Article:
Amy Standen

Amy Standen (@amystanden) is co-host of #TheLeapPodcast (subscribe on iTunes or Stitcher!) and host of KQED and PBSDigital Studios' science video series, Deep Look.  Her science radio stories appear on KQED and NPR. Email her at
H. pylori has lived in our stomachs for 200,000 years. (Photo: Yutaka Tsutsumi)

In Search of the Bacterial Garden of Eden

Now that scientists are starting to get a handle on what kinds of microbes live in the human body and, roughly, how those populations differ from one individual to another, a key question will be whether there is such a thing as an “ideal” microbiome.

The famously vigorous HeLa cell is such a common contaminant of other cell lines that many laboratories refuse to work with it. (Image courtesy of ATCC)

The Great Cancer Cell Mix Up

Under a microscope many cancer cells look the same. And since cell lines used in cancer research are anonymous, often shared informally between labs, the only way to definitively know where they came from is with DNA. But many scientists don't do this.


What Are Richmond Residents Breathing?

Chevron's Aug. 6 fire re-ignited questions many Richmond residents have asked for years. What does it mean to live next to the largest refinery on the West Coast? What are people living in the city breathing?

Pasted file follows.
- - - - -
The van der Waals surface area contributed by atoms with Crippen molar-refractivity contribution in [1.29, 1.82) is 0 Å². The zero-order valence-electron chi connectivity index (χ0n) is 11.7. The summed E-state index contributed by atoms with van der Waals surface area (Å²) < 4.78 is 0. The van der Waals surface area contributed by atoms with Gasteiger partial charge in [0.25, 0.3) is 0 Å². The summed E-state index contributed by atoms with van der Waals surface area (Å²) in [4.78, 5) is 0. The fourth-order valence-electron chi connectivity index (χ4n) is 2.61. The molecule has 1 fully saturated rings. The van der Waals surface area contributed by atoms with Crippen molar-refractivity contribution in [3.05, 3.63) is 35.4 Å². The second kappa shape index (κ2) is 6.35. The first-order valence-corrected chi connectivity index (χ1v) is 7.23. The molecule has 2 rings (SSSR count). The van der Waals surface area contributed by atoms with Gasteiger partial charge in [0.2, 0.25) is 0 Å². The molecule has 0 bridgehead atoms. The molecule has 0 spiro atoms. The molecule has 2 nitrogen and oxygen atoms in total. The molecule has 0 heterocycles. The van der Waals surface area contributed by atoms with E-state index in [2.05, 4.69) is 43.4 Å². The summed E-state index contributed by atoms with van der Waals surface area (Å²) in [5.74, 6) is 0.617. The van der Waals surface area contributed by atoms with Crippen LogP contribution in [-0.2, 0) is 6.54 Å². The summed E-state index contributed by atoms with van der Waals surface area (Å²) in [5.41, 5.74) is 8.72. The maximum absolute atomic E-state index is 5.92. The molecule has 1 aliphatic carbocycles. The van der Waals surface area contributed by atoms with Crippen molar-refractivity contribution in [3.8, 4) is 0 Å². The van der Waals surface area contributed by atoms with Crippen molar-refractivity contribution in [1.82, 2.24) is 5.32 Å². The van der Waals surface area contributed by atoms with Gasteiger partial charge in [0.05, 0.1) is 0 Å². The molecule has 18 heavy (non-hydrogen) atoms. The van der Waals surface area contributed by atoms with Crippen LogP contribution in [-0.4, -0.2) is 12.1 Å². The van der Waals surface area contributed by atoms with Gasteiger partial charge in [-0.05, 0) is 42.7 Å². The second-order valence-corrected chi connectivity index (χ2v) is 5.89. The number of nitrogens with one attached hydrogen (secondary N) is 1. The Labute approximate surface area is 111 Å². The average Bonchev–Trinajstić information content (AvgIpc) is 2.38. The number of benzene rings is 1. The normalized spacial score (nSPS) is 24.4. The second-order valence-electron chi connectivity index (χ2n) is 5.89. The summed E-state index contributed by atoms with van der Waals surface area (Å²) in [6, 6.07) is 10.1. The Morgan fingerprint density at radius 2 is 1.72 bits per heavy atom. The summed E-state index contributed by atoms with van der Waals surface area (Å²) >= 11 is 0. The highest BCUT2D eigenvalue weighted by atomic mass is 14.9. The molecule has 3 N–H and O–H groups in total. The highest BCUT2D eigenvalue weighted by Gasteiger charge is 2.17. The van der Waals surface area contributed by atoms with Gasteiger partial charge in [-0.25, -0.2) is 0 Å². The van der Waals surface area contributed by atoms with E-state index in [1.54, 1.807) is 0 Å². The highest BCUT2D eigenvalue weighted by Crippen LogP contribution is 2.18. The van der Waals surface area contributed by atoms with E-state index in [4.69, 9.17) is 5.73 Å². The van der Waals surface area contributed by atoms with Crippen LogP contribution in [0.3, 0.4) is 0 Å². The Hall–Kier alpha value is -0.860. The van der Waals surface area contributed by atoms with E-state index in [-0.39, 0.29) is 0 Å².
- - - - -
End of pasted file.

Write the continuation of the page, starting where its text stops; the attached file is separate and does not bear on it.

In Livermore, Still Waiting on Nuclear Fusion

The National Ignition Facility in Livermore, California, has been called a modern-day moon-shot, a project of "revolutionary science," and "the mother of all boondoggles." NIF, as it's known, is a five-billion dollar, taxpayer-funded super laser project whose goal is to create nuclear fusion – a tiny star – inside a laboratory. But so far, that hasn't happened.

the 2012 NewME founders at Demo Day. (Photo by Josh Cassidy)

Diversity in the Valley: The NewME Accelerator (Part Two)

This week we’re back in Silicon Valley, with a program called NewME, or New Media Entrepreneurship. It’s designed to encourage women and minorities to found technology companies. Seven participants from around the country shared a house in San Francisco for three months, got coached on their business plans and attempted to perfect the art of the pitch.